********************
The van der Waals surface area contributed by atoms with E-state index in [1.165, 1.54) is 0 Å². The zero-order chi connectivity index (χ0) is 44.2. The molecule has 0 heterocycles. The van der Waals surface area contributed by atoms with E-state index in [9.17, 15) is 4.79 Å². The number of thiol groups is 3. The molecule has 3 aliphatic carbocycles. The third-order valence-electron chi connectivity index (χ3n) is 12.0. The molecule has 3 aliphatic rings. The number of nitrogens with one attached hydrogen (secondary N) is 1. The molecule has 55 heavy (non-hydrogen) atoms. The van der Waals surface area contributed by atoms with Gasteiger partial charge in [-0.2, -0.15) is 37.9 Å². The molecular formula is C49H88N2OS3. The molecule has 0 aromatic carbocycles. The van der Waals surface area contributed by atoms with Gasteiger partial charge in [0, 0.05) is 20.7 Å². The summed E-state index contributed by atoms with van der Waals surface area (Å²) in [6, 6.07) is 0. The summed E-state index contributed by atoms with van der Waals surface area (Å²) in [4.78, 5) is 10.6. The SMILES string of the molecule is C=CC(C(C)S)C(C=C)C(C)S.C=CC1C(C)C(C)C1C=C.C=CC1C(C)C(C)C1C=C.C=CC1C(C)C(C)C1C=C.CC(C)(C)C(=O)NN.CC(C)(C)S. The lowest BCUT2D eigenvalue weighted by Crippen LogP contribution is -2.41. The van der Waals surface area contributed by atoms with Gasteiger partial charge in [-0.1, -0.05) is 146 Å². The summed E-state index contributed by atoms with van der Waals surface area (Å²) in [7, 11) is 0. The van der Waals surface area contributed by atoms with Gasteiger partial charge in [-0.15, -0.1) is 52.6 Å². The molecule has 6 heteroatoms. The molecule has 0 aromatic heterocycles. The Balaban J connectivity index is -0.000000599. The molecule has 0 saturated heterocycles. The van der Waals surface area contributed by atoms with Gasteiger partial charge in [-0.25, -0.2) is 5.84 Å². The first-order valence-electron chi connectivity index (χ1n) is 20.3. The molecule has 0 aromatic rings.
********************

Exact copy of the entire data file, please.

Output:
The van der Waals surface area contributed by atoms with E-state index in [1.165, 1.54) is 0 Å². The zero-order chi connectivity index (χ0) is 44.2. The molecule has 0 heterocycles. The van der Waals surface area contributed by atoms with E-state index in [9.17, 15) is 4.79 Å². The number of thiol groups is 3. The molecule has 3 aliphatic carbocycles. The third-order valence-electron chi connectivity index (χ3n) is 12.0. The molecule has 3 aliphatic rings. The number of nitrogens with one attached hydrogen (secondary N) is 1. The molecule has 55 heavy (non-hydrogen) atoms. The van der Waals surface area contributed by atoms with Gasteiger partial charge in [-0.2, -0.15) is 37.9 Å². The molecular formula is C49H88N2OS3. The molecule has 0 aromatic carbocycles. The van der Waals surface area contributed by atoms with Gasteiger partial charge in [0, 0.05) is 20.7 Å². The summed E-state index contributed by atoms with van der Waals surface area (Å²) in [6, 6.07) is 0. The summed E-state index contributed by atoms with van der Waals surface area (Å²) in [4.78, 5) is 10.6. The SMILES string of the molecule is C=CC(C(C)S)C(C=C)C(C)S.C=CC1C(C)C(C)C1C=C.C=CC1C(C)C(C)C1C=C.C=CC1C(C)C(C)C1C=C.CC(C)(C)C(=O)NN.CC(C)(C)S. The lowest BCUT2D eigenvalue weighted by Crippen LogP contribution is -2.41. The van der Waals surface area contributed by atoms with Gasteiger partial charge in [-0.1, -0.05) is 146 Å². The summed E-state index contributed by atoms with van der Waals surface area (Å²) in [7, 11) is 0. The van der Waals surface area contributed by atoms with Gasteiger partial charge in [-0.15, -0.1) is 52.6 Å². The molecule has 6 heteroatoms. The molecule has 0 aromatic heterocycles. The Balaban J connectivity index is -0.000000599. The molecule has 0 saturated heterocycles. The van der Waals surface area contributed by atoms with Gasteiger partial charge in [-0.25, -0.2) is 5.84 Å². The first-order valence-electron chi connectivity index (χ1n) is 20.3. The molecule has 0 aromatic rings.